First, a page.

Bolivia had the indirect support of the United States, had a larger population than Paraguay and the push of its president Daniel Salamanca, a cultured and charismatic person, who did not have officers up to the task (four times he changed commander-in-chief during the war). In addition, the Bolivian soldiers were completely unmotivated, they were young people from the mountains who did not know the hostile environment of the Chaco nor did they have a clear idea of the reasons for the conflict and who their true enemies were (some believed that they were fighting a civil war and their adversaries were Bolivians from another part of the country).
Instead, the Paraguayans had fewer but more motivated combatants, knowledgeable about the terrain and used to the weather, led by then Colonel Estigarribia, an officer with long experience and used to the dangers of the area.
In one way or another, and despite Argentina’s neutrality, the national government discreetly supported the actions of the Paraguayans in defense of the important interests of the country in the area, dedicated to the exploitation of quebracho. Suffice it to say that Estigarribia’s headquarters were in the Puerto Casado tannin factory, from where a narrow-gauge train departed that served to transport troops to the large sector in which the war was taking place.
During the dry season, thirst raged among the combatants and in the wet season (December to May) the roads were impassable due to the mud and the flooding of the watercourses.
Hostilities began with a surprise attack by the Bolivian army on the fort Carlos Antonio Lopez on the Pitiantuta lagoon. Although the Paraguayans had to retreat, a month later the fort was recovered by the Guarani. The war that they believed would last a few weeks, was extended in time despite the economic difficulties suffered by both countries. Bolivia was experiencing a crisis due to the drop in the price of tin and other metals due to the crack of 29. Despite preparing for this confrontation, Bolivia did not have all the war material that it had bought from the British company vickers and even suffered fuel shortages because the company Standard Oil smuggled oil into Argentina through an illicit pipeline.
Paraguay reacted in a timely manner and, despite not having the necessary number of vehicles, Estigarribia planned an all-encompassing attack in the Cañada del Carmen area, a tactic that was repeated until the end of the conflict in the different battles that marked it. Boquerón, Fortín Arce, Ramírez, Castillo, Lara were the bloody battles that marked the relentless advance of the Paraguayan army.
Bolivian commanders were periodically replaced by President Salamanca. General Osorio was replaced by Lanza, but there was a popular consensus calling for the appointment of General Hans Kundt, the veteran German officer of World War I who had organized the Bolivian army on the Prussian model.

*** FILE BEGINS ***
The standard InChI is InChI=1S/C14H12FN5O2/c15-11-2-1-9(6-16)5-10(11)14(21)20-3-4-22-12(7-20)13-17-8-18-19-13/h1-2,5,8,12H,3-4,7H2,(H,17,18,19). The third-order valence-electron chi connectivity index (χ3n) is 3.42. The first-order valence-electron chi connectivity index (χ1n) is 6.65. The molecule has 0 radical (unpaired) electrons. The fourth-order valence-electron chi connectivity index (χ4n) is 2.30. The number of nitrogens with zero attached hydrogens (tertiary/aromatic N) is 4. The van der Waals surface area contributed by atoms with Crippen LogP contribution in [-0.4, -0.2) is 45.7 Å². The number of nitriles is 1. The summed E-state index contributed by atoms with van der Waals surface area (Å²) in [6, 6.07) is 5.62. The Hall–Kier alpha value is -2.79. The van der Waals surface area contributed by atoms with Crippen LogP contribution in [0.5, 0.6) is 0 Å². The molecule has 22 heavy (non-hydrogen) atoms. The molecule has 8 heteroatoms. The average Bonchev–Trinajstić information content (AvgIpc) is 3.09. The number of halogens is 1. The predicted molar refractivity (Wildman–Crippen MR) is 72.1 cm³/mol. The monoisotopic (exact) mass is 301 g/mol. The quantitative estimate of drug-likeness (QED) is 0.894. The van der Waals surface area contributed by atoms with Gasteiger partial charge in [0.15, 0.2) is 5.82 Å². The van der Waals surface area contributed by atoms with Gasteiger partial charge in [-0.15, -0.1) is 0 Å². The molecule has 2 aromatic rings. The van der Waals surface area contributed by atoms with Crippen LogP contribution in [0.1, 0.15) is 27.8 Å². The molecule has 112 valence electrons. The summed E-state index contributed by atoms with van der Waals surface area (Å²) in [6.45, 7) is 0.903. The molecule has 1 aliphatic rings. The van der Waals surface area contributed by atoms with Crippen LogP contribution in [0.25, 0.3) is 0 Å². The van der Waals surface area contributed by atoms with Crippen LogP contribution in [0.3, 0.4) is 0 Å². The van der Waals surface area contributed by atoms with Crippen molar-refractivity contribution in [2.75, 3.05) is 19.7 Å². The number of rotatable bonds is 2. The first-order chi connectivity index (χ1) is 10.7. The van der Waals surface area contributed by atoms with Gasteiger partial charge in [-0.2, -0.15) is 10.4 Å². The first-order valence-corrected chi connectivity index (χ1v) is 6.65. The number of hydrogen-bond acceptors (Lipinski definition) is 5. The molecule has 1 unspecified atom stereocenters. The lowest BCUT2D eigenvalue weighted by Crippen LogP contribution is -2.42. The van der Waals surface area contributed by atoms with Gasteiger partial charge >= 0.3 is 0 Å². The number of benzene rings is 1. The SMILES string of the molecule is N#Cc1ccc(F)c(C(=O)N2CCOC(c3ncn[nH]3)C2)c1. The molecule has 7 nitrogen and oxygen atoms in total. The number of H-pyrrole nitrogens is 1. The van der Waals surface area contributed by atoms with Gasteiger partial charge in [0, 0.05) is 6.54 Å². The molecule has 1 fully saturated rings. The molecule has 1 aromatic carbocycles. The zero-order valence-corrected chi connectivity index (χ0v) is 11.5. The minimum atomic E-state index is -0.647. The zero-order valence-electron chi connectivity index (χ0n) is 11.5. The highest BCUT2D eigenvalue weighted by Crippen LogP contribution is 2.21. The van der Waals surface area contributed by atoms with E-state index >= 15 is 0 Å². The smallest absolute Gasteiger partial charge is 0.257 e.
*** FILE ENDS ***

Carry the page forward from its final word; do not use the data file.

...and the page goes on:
Kundt assumed leadership of the army in 1934, but after the defeats at Alihuatá and Campo Vía, he was dismissed and Kundt returned to Germany. He died in Switzerland in 1939, days before the start of World War II.
So desperate was the Bolivian government that it was about to start a biological war by infecting the Chaco lagoons with Vibrio Cholera, which would have been a disaster not only for the enemy but for the local population and the Bolivians themselves who also suffered from the lack of Water.
From the end of 1933, both Argentina and Brazil proposed a peaceful solution to the conflict. Although Paraguay accepted the arbitration from the beginning, Bolivia persisted in its belligerent attitude, but the heavy losses, especially in the surrender of Campo Vía with 2,500 dead, 7,000 prisoners and a large quantity of weapons (which even included Vickers tanks) made the Bolivian authorities doubt who, even in the face of these disastrous experiences, attempted another offensive with a massive conscription of soldiers and the handing over of command to General Toro. He achieved a significant victory in Glen Strongest.
The new balance convinced President Salamanca to initiate some kind of diplomatic agreement. While conditions were being discussed, Paraguay again seized the initiative and again achieved a series of victories, especially in the battle of Carmen and the fall of the Ballivián fort. The situation of the Bolivian soldiers became desperate due to the lack of food and the thirst that tormented them. Suicides due to the psychic instability caused by dehydration were not uncommon. Insubordination spread among the ranks and there was even an attempt to assassinate Commander Toro, head of the Bolivian troops, by his own men.
On June 12, 1935, the peace protocol between Paraguay and Bolivia was signed in Buenos Aires for this dispute that cost tens of thousands of deaths and a terrible monetary effort in two nations that suffered severe economic problems. Because of his call for peace, the Argentine foreign minister Carlos Saavedra Lamas (a descendant of Cornelio Saavedra, married to the daughter of President Roque Sáenz Peña) received the Nobel Peace Prize – to the consternation of President Justo.
Through the signing of several agreements, Paraguay kept 75% of the disputed territory, although Bolivia was able to access the Paraguay River.
Perhaps the best definition of this confusing and frightening conflict was given by the Bolivian author Augusto Cespedes referring to the confrontation as: “Heroic chronicle of a stupid war”.